• Injecting Faults in Distributed Storage: The take-away is that file system checkers need to be transactional, a conclusion which seems obvious once it has been stated. This is especially the case since the probability of a power outage is highest immediately after power restoration. Until the checkers are transactional, their vulnerability to crashes and power failures, and the inability of the distributed storage systems above them to correctly respond poses a significant risk

  • Micro-optimizations matter: preventing 20 million system calls: It’s not just Ruby and Puppet, though. You can find similar bug reports for other projects with users reporting 100% CPU usage and hundreds of thousands of calls to sigprocmask melting their CPUs. What’s really going on here is that the calls to sigprocmask are coming from inside of a pair of glibc functions (that are not system calls): getcontext and setcontext. These two functions are used to save and restore the CPU state and are commonly used by programs and libraries implementing exception handling or userland threads.

  • CoDel and Active Queue Management: CoDel is essentially an improved head drop mechanism that provides the correct signals to TCP to slow down its send rate, or rather to reduce the window size (and hence the number of packets in flight on the connection)...CoDel is a modified head drop queuing mechanism, somewhat similar in intent (but not in function) to wRED (weighted Random Early Detection). The packet that is dropped, in this case, would be packet 7 (to the far right of the queue), if it has been in the queue for too long (has too long of a dwell time).

  • lambci/lambci: a package you can upload to AWS Lambda that gets triggered when you push new code or open pull requests on GitHub and runs your tests (in the Lambda environment itself) – in the same vein as Jenkins, Travis or CircleCI. It integrates with Slack, and updates your Pull Request and other commit statuses on GitHub to let you know if you can merge safely.

  • Lots of good security advice. forter/security-101-for-saas-startups

  • Scaling up DNA data storage and random access retrieval:  Synthetic DNA offers an attractive alternative due to its potential information density of ~ 1018B/mm3, 107 times denser than magnetic tape, and potential durability of thousands of years...This paper demonstrates an end-to-end approach toward the viability of DNA data storage with large-scale random access. We encoded and stored 35 distinct files, totaling 200MB of data, in more than 13 million DNA oligonucleotides (about 2 billion nucleotides in total) and fully recovered the data with no bit errors, representing an advance of almost an order of magnitude compared to prior work...We developed a random access methodology based on selective amplification, for which we designed and validated a large library of primers, and successfully retrieved arbitrarily chosen items from a subset of our pool containing 10.3 million DNA sequences. Moreover, we developed a novel coding scheme that dramatically reduces the physical redundancy (sequencing read coverage) required for error-free decoding to a median of 5x, while maintaining levels of logical redundancy comparable to the best prior codes.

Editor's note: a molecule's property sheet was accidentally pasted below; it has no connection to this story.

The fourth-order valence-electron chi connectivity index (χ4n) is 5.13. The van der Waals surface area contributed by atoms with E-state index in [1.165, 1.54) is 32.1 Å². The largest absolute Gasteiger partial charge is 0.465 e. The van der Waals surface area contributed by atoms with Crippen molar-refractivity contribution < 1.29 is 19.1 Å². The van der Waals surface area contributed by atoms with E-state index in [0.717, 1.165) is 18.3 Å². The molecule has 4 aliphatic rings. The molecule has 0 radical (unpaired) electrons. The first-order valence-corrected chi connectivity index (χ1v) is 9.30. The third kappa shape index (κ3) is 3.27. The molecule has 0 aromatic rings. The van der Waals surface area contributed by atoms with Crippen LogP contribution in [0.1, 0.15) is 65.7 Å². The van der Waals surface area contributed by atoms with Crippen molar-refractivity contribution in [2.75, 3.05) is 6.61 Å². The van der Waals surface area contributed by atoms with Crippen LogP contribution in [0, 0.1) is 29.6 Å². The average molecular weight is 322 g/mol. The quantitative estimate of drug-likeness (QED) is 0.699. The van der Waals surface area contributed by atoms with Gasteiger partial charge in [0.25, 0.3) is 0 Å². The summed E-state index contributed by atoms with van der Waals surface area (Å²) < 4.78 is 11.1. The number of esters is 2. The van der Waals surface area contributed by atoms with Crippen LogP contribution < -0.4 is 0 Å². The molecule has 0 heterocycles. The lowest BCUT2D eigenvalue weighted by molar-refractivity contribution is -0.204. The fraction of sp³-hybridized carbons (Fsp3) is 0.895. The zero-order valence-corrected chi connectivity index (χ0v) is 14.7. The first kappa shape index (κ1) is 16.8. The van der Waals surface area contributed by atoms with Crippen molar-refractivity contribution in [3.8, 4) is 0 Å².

• Modeling Structure and Resilience of the Dark Network: The Darknet exhibits some interesting features that are not shared by the structure of the Internet. Triadic closure in the Darknet is more likely than in the Internet, with communication paths much shorter in the former. Like the Internet, the Darknet is characterized by a non-homogenous connectivity distribution and the presence of higher-order degree-degree correlations. However, the topology of the Darknet is more interesting
    because of the peculiar heavy-tailed scaling of the degree distribution, with scaling exponent close to -1 and cutoff, at variance with the Internet, appearing more like a power-law with scaling exponent close to -2 and no evident cutoff. The rich-club analysis has revealed the lack of a core of
    highly central nodes interconnected each other, at variance with the Internet where this effect is remarkable. We argue that such topological differences are responsible for the different resilience exhibited by the two communication systems in response to random disruption, target attacks and induced cascade failures.

  • Evolving Ext4 for Shingled Disks: We introduce ext4-lazy, a small change to the Linux ext4 file system that significantly improves the throughput in both modes. We present benchmarks on four different drive-managed SMR disks from two vendors, showing that ext4-lazy achieves 1.7-5.4x improvement over ext4 on a metadata-light file server benchmark. On metadata-heavy benchmarks it achieves 2-13x improvement over ext4 on drive-managed SMR disks as well as on conventional disks.

  • Challenges to Adopting Stronger Consistency at Scale: There is an exciting boom in research on scalable systems that provide stronger semantics for geo-replicated stores. We have described the challenges we see to adopting these techniques at Facebook, or in any environment that scales using sharding and separation into stateful services. Future advances that tackle any of these challenges seem likely to each have an independent benefit. Our hope is that these barriers can be overcome.

  • Spanner, TrueTime and the CAP Theorem: Spanner is Google's highly available global-scale distributed database. It provides strong consistency for all transactions. This combination of availability and consistency over the wide area is generally considered impossible due to the CAP Theorem. We show how Spanner achieves this combination and why it is consistent with CAP. We also explore the role that TrueTime, Google's globally synchronized clock, plays in consistency for reads and especially for snapshots that enable consistent and repeatable analytics.